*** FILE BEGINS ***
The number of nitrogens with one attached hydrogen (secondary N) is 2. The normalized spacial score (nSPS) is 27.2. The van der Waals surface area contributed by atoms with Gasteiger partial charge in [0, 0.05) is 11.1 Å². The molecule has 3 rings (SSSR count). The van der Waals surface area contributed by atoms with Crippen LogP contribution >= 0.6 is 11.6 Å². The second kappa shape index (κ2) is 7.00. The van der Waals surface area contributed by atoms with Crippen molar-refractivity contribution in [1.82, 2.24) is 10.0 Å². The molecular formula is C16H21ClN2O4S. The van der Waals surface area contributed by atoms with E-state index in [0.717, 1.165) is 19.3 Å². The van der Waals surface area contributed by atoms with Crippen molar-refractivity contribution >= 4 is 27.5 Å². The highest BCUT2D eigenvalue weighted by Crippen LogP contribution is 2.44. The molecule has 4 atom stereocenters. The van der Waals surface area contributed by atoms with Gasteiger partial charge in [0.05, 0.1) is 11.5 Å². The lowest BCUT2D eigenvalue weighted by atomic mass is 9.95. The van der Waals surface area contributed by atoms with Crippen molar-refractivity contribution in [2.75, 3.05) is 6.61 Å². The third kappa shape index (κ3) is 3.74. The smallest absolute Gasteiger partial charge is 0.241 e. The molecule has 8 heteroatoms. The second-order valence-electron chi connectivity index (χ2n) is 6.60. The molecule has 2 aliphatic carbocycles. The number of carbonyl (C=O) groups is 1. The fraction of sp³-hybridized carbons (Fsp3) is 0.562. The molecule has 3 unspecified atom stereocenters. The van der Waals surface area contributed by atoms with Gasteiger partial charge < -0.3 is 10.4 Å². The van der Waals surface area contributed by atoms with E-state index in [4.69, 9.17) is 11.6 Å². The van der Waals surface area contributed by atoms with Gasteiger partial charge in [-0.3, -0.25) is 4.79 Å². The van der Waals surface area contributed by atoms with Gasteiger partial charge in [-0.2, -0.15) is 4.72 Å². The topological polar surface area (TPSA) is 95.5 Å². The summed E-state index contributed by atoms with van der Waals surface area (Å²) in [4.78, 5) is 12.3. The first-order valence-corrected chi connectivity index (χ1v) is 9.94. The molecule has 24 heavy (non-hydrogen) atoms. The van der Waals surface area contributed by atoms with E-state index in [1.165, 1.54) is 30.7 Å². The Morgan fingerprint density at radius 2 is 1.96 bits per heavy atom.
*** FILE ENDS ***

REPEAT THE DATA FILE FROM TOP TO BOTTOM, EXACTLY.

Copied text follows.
The number of nitrogens with one attached hydrogen (secondary N) is 2. The normalized spacial score (nSPS) is 27.2. The van der Waals surface area contributed by atoms with Gasteiger partial charge in [0, 0.05) is 11.1 Å². The molecule has 3 rings (SSSR count). The van der Waals surface area contributed by atoms with Crippen LogP contribution >= 0.6 is 11.6 Å². The second kappa shape index (κ2) is 7.00. The van der Waals surface area contributed by atoms with Crippen molar-refractivity contribution in [1.82, 2.24) is 10.0 Å². The molecular formula is C16H21ClN2O4S. The van der Waals surface area contributed by atoms with E-state index in [0.717, 1.165) is 19.3 Å². The van der Waals surface area contributed by atoms with Crippen molar-refractivity contribution >= 4 is 27.5 Å². The highest BCUT2D eigenvalue weighted by Crippen LogP contribution is 2.44. The molecule has 4 atom stereocenters. The van der Waals surface area contributed by atoms with Gasteiger partial charge in [0.05, 0.1) is 11.5 Å². The lowest BCUT2D eigenvalue weighted by atomic mass is 9.95. The van der Waals surface area contributed by atoms with Crippen molar-refractivity contribution in [2.75, 3.05) is 6.61 Å². The third kappa shape index (κ3) is 3.74. The smallest absolute Gasteiger partial charge is 0.241 e. The molecule has 8 heteroatoms. The second-order valence-electron chi connectivity index (χ2n) is 6.60. The molecule has 2 aliphatic carbocycles. The number of carbonyl (C=O) groups is 1. The fraction of sp³-hybridized carbons (Fsp3) is 0.562. The molecule has 3 unspecified atom stereocenters. The van der Waals surface area contributed by atoms with Gasteiger partial charge < -0.3 is 10.4 Å². The van der Waals surface area contributed by atoms with E-state index in [4.69, 9.17) is 11.6 Å². The van der Waals surface area contributed by atoms with Gasteiger partial charge in [-0.3, -0.25) is 4.79 Å². The van der Waals surface area contributed by atoms with Gasteiger partial charge in [-0.2, -0.15) is 4.72 Å². The topological polar surface area (TPSA) is 95.5 Å². The summed E-state index contributed by atoms with van der Waals surface area (Å²) in [4.78, 5) is 12.3. The first-order valence-corrected chi connectivity index (χ1v) is 9.94. The molecule has 24 heavy (non-hydrogen) atoms. The van der Waals surface area contributed by atoms with E-state index in [1.165, 1.54) is 30.7 Å². The Morgan fingerprint density at radius 2 is 1.96 bits per heavy atom.